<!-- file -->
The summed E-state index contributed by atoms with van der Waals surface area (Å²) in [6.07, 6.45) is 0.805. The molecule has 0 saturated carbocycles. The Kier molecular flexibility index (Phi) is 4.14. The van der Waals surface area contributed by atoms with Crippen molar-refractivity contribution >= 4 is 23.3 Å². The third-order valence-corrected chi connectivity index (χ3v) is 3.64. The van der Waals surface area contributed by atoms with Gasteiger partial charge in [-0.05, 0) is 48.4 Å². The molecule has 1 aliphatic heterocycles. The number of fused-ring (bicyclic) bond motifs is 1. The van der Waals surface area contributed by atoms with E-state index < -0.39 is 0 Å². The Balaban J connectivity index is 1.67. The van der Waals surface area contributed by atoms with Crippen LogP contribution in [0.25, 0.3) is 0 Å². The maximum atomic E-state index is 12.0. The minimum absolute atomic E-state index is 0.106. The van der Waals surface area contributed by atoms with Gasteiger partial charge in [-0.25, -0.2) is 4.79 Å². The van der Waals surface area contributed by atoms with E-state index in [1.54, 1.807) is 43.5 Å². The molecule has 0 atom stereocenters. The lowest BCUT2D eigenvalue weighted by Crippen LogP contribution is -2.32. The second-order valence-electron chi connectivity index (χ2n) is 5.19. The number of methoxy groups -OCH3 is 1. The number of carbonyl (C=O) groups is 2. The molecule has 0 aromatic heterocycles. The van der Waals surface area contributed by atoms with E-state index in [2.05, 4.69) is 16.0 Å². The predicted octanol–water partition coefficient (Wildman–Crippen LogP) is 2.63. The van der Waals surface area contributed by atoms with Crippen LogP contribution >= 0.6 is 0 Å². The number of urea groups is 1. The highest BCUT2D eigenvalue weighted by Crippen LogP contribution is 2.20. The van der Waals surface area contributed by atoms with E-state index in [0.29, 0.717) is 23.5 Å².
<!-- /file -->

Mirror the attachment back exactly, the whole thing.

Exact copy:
The summed E-state index contributed by atoms with van der Waals surface area (Å²) in [6.07, 6.45) is 0.805. The molecule has 0 saturated carbocycles. The Kier molecular flexibility index (Phi) is 4.14. The van der Waals surface area contributed by atoms with Crippen molar-refractivity contribution >= 4 is 23.3 Å². The third-order valence-corrected chi connectivity index (χ3v) is 3.64. The van der Waals surface area contributed by atoms with Gasteiger partial charge in [-0.05, 0) is 48.4 Å². The molecule has 1 aliphatic heterocycles. The number of fused-ring (bicyclic) bond motifs is 1. The van der Waals surface area contributed by atoms with E-state index < -0.39 is 0 Å². The Balaban J connectivity index is 1.67. The van der Waals surface area contributed by atoms with Crippen LogP contribution in [0.25, 0.3) is 0 Å². The maximum atomic E-state index is 12.0. The minimum absolute atomic E-state index is 0.106. The van der Waals surface area contributed by atoms with Gasteiger partial charge in [-0.25, -0.2) is 4.79 Å². The van der Waals surface area contributed by atoms with E-state index in [1.54, 1.807) is 43.5 Å². The molecule has 0 atom stereocenters. The lowest BCUT2D eigenvalue weighted by Crippen LogP contribution is -2.32. The second-order valence-electron chi connectivity index (χ2n) is 5.19. The number of methoxy groups -OCH3 is 1. The number of carbonyl (C=O) groups is 2. The molecule has 0 aromatic heterocycles. The van der Waals surface area contributed by atoms with E-state index in [2.05, 4.69) is 16.0 Å². The predicted octanol–water partition coefficient (Wildman–Crippen LogP) is 2.63. The van der Waals surface area contributed by atoms with Crippen LogP contribution >= 0.6 is 0 Å². The number of urea groups is 1. The highest BCUT2D eigenvalue weighted by Crippen LogP contribution is 2.20. The van der Waals surface area contributed by atoms with E-state index in [0.29, 0.717) is 23.5 Å².